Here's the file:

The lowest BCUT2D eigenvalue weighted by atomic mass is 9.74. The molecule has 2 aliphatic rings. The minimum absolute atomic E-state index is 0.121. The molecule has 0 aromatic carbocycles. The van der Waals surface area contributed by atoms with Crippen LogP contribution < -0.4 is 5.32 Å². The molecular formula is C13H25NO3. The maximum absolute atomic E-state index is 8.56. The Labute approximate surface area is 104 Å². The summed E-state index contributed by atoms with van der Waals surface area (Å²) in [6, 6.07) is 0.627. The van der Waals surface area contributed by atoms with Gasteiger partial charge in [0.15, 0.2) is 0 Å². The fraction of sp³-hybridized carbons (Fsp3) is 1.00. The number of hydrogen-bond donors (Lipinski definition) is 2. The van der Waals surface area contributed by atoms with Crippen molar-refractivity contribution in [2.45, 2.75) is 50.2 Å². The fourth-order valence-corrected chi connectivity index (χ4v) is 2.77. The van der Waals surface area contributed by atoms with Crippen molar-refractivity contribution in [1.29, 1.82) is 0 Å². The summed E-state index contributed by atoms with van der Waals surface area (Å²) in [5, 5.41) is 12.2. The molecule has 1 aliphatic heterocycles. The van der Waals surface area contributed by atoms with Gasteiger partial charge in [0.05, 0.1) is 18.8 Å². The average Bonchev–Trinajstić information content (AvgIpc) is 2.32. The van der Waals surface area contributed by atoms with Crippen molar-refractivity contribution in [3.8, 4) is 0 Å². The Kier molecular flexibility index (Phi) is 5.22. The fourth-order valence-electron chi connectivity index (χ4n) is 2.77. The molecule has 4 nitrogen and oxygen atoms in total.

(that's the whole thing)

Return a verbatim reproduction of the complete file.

The lowest BCUT2D eigenvalue weighted by atomic mass is 9.74. The molecule has 2 aliphatic rings. The minimum absolute atomic E-state index is 0.121. The molecule has 0 aromatic carbocycles. The van der Waals surface area contributed by atoms with Crippen LogP contribution < -0.4 is 5.32 Å². The molecular formula is C13H25NO3. The maximum absolute atomic E-state index is 8.56. The Labute approximate surface area is 104 Å². The summed E-state index contributed by atoms with van der Waals surface area (Å²) in [6, 6.07) is 0.627. The van der Waals surface area contributed by atoms with Gasteiger partial charge in [0.15, 0.2) is 0 Å². The fraction of sp³-hybridized carbons (Fsp3) is 1.00. The number of hydrogen-bond donors (Lipinski definition) is 2. The van der Waals surface area contributed by atoms with Crippen molar-refractivity contribution in [2.45, 2.75) is 50.2 Å². The fourth-order valence-corrected chi connectivity index (χ4v) is 2.77. The van der Waals surface area contributed by atoms with Crippen molar-refractivity contribution in [1.29, 1.82) is 0 Å². The summed E-state index contributed by atoms with van der Waals surface area (Å²) in [5, 5.41) is 12.2. The molecule has 1 aliphatic heterocycles. The van der Waals surface area contributed by atoms with Gasteiger partial charge in [0.05, 0.1) is 18.8 Å². The average Bonchev–Trinajstić information content (AvgIpc) is 2.32. The van der Waals surface area contributed by atoms with Crippen molar-refractivity contribution in [3.8, 4) is 0 Å². The Kier molecular flexibility index (Phi) is 5.22. The fourth-order valence-electron chi connectivity index (χ4n) is 2.77. The molecule has 4 nitrogen and oxygen atoms in total.